The primary listening tool for leaders is the one on one TIME with your people.  If you have 10+ direct reports you might want to modify this for a team setting. (I would be happy to help with that)

First, remember what people need from you.  Ken Blanchard said “Leadership is an influence process.  It is about working with people to accomplish their goals and the goals of the organization.”  Listening is about making what the organization (ie. YOU) needs very clear and providing space for them to tell you what they need.  My one caveat is that this form assumes you have already had some sort of discussion around development with them. (here is a link to those templates – posted last month)

Here is a link to the form and four MUSTS for using it:

  1. The individual owns updating it and sharing a copy with the leader.
  2. The leader owns the effort to help define the core job duties, being clear about when they need a call on things, and showing up for the time. (ie.  make it a priority)
  3. Keep the time focused on celebrating greens or completes and hearing/devising plans to make reds turn yellow or green.
  4. Limit time to 15-30 minutes, and it can be done on the phone if needed – but if possible work in face time (even if it is Skype).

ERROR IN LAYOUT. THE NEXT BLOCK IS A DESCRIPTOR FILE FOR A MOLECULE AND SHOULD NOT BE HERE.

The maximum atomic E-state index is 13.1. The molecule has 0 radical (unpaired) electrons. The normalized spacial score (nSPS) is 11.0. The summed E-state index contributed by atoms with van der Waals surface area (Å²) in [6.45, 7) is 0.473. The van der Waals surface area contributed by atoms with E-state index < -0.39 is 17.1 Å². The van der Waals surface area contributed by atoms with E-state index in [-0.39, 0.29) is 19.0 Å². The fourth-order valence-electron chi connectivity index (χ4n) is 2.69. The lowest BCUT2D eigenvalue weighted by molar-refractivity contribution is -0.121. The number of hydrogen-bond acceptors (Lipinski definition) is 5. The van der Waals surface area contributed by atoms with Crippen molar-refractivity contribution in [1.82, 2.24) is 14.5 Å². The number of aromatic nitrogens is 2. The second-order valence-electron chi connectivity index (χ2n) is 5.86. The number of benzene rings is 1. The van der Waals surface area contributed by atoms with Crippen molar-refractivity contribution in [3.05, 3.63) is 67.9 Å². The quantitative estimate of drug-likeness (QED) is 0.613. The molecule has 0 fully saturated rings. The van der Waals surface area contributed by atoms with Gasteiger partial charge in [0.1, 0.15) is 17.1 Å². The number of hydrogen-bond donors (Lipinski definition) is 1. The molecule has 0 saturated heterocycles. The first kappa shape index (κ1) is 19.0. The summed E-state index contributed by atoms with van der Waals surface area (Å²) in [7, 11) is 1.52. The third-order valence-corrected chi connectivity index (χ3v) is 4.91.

If you do not have a habit like this listening is extra hard, if not impossible. 

If you are wondering how the One on One fits into everything else you are asked to do as a leader around managing your people, I created a talent scorecard for leaders to get a free assessment of their habits and some feedback.  Here is a link.

Lead well!

3 Habits To Help Great Leaders Be Good Managers

Managing is about being face to face with people and helping them work through the steps to success.  Great leadership is often draped in words like vision, inspiration, and determination.  But even great leaders have to put on the manager hat and address the needs of their direct staff.  Here are three habits that will make that happen.

1.  Get to know your people:  Building trust starts with knowing someone.  When I walk into start-up companies it is common for people to hire friends and family first.  They do that because the relationship is there, and with relationships comes speed in decision making and patience with stress behaviors/poor decisions.  One tool I use with all clients is what I call a Team Member Fact Sheet.  Use this in your onboarding process(after you hire) to get to know your people and for them to get to know you.